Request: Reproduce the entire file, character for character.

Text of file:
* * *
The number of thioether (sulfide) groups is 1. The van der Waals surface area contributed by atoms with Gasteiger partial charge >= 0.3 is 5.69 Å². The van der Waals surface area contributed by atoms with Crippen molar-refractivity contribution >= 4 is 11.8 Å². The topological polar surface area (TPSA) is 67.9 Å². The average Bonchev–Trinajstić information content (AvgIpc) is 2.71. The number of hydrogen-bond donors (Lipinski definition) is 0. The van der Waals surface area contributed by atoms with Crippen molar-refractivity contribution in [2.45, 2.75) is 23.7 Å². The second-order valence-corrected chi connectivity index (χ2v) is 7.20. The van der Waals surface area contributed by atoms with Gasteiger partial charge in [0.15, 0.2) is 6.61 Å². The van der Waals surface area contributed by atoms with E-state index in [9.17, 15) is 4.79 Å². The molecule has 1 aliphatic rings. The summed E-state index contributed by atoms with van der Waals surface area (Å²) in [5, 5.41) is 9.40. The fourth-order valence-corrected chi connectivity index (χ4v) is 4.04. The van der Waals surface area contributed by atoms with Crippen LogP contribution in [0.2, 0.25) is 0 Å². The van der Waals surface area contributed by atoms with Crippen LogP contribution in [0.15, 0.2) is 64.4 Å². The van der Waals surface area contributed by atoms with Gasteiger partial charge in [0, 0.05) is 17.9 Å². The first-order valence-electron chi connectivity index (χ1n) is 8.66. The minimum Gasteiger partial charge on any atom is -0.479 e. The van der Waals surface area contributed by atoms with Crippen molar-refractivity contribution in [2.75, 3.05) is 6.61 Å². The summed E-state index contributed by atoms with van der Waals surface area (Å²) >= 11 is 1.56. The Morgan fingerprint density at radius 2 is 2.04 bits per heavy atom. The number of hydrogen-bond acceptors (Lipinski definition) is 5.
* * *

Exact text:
The number of thioether (sulfide) groups is 1. The van der Waals surface area contributed by atoms with Gasteiger partial charge >= 0.3 is 5.69 Å². The van der Waals surface area contributed by atoms with Crippen molar-refractivity contribution >= 4 is 11.8 Å². The topological polar surface area (TPSA) is 67.9 Å². The average Bonchev–Trinajstić information content (AvgIpc) is 2.71. The number of hydrogen-bond donors (Lipinski definition) is 0. The van der Waals surface area contributed by atoms with Crippen molar-refractivity contribution in [2.45, 2.75) is 23.7 Å². The second-order valence-corrected chi connectivity index (χ2v) is 7.20. The van der Waals surface area contributed by atoms with Gasteiger partial charge in [0.15, 0.2) is 6.61 Å². The van der Waals surface area contributed by atoms with E-state index in [9.17, 15) is 4.79 Å². The molecule has 1 aliphatic rings. The summed E-state index contributed by atoms with van der Waals surface area (Å²) in [5, 5.41) is 9.40. The fourth-order valence-corrected chi connectivity index (χ4v) is 4.04. The van der Waals surface area contributed by atoms with Crippen LogP contribution in [0.2, 0.25) is 0 Å². The van der Waals surface area contributed by atoms with Crippen LogP contribution in [0.15, 0.2) is 64.4 Å². The van der Waals surface area contributed by atoms with Gasteiger partial charge in [0, 0.05) is 17.9 Å². The first-order valence-electron chi connectivity index (χ1n) is 8.66. The minimum Gasteiger partial charge on any atom is -0.479 e. The van der Waals surface area contributed by atoms with Crippen molar-refractivity contribution in [2.75, 3.05) is 6.61 Å². The summed E-state index contributed by atoms with van der Waals surface area (Å²) >= 11 is 1.56. The Morgan fingerprint density at radius 2 is 2.04 bits per heavy atom. The number of hydrogen-bond acceptors (Lipinski definition) is 5.